The income tax cut also would not benefit more than 1 million taxpayers who currently pay no income tax, many of whom are retirees living on fixed incomes. And those with taxable income of $30,000-$40,000 a year would gain less than $1,000 a year from the tax cut.

But those taxpayers would share the burden of a higher gas tax.

While a higher gas tax combined with annual transfers from the vehicle sales tax would produce roughly $400 million a year, DOT officials estimate that the state would need nearly $1.5 billion a year for the next 10 years to bring roads to good condition. Haley’s plan doesn’t begin to address the problem.

No one believes that increasing the gas tax alone is the solution to the state’s road problems. But a minimal gas tax increase coupled with a massive income tax cut is not the formula for meeting the state’s needs - not only fixing its roads but also coping with growing needs for social services and improving education.

It is promising that Haley has relented on her threat to veto any gas tax increase. Maybe that will free lawmakers to include an increase in whatever road plan they develop.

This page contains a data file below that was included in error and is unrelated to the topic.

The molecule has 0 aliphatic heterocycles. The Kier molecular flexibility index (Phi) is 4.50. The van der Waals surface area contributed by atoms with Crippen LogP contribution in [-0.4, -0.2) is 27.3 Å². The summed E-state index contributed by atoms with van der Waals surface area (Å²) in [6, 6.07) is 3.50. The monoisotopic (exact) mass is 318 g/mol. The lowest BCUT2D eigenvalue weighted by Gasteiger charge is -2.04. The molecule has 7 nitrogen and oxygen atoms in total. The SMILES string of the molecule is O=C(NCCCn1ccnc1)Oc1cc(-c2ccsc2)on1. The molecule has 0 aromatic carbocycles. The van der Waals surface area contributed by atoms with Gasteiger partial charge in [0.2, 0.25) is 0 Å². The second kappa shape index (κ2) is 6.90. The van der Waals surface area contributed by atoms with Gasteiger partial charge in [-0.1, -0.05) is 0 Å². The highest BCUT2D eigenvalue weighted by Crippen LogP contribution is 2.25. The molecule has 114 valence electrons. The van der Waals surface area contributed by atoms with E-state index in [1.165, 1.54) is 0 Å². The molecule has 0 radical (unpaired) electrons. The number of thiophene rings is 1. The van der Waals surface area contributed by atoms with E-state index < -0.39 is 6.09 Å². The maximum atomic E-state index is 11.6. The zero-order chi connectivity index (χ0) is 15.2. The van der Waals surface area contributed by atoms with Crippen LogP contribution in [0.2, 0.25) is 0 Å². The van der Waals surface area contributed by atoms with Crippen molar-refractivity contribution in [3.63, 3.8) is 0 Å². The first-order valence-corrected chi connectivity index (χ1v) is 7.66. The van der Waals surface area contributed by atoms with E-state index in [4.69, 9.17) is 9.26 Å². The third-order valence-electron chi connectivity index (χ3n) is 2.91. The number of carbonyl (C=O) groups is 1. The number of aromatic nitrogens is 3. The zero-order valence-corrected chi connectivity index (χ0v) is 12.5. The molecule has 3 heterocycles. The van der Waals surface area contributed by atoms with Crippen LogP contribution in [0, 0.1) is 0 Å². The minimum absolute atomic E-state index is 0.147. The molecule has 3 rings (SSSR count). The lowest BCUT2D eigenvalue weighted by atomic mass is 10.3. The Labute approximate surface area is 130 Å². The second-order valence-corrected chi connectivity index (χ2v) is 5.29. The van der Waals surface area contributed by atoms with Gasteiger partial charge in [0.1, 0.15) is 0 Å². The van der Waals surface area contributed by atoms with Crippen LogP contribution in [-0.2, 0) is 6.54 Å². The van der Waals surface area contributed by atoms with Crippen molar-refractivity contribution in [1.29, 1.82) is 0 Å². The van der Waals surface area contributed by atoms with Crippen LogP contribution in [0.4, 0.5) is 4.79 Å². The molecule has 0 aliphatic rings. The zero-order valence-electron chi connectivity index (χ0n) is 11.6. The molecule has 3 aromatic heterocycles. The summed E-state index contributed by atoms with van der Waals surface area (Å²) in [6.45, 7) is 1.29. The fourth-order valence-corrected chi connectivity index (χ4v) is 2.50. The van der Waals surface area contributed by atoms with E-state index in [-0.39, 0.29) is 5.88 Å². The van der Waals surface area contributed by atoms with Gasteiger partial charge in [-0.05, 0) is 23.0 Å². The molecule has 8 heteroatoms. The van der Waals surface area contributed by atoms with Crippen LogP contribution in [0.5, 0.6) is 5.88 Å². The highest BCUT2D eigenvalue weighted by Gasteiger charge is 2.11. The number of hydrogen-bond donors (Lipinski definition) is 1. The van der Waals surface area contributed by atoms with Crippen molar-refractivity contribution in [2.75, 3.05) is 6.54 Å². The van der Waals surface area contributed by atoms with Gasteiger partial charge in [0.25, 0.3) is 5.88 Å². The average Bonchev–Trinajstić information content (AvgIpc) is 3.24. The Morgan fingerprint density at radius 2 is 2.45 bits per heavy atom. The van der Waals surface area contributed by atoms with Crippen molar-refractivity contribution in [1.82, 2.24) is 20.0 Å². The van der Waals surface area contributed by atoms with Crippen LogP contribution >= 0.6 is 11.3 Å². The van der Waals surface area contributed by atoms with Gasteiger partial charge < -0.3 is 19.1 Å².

But residents have been waiting a long time - including an entire campaign season - for Haley’s promised road plan. We’re still waiting for a realistic proposal from the governor.




Jan. 28

Post and Courier, Charleston, South Carolina, on fixing schools:

Plenty of obstacles stand in the way of improving schools in the state’s poor, rural districts, but in November the S.C. Supreme Court said that the Legislature and the districts must work together to get over them.

On Monday, the court eliminated one big distraction in that process, as it rejected an appeal by state leaders to rehear the case.

Now it’s time for legislative leaders to get down to the business of addressing the shameful situation.

Several reform efforts already are under way. Gov. Nikki Haley has included money in her budget to recruit teachers to rural districts that are failing. She also wants to expand a program that coaches children in reading, and to devote $29.3 million for technology.

House Speaker Jay Lucas, R-Hartsville, has established a task force of lawmakers, business leaders and educators to evaluate reforms. Included are representatives of the districts named in the lawsuit.

Senate President Pro Tempore Hugh Leatherman, R-Florence, also formed a committee, to be chaired by Sens. Wes Hayes, R-Rock Hill, and Nikki Setzler, D-West Columbia.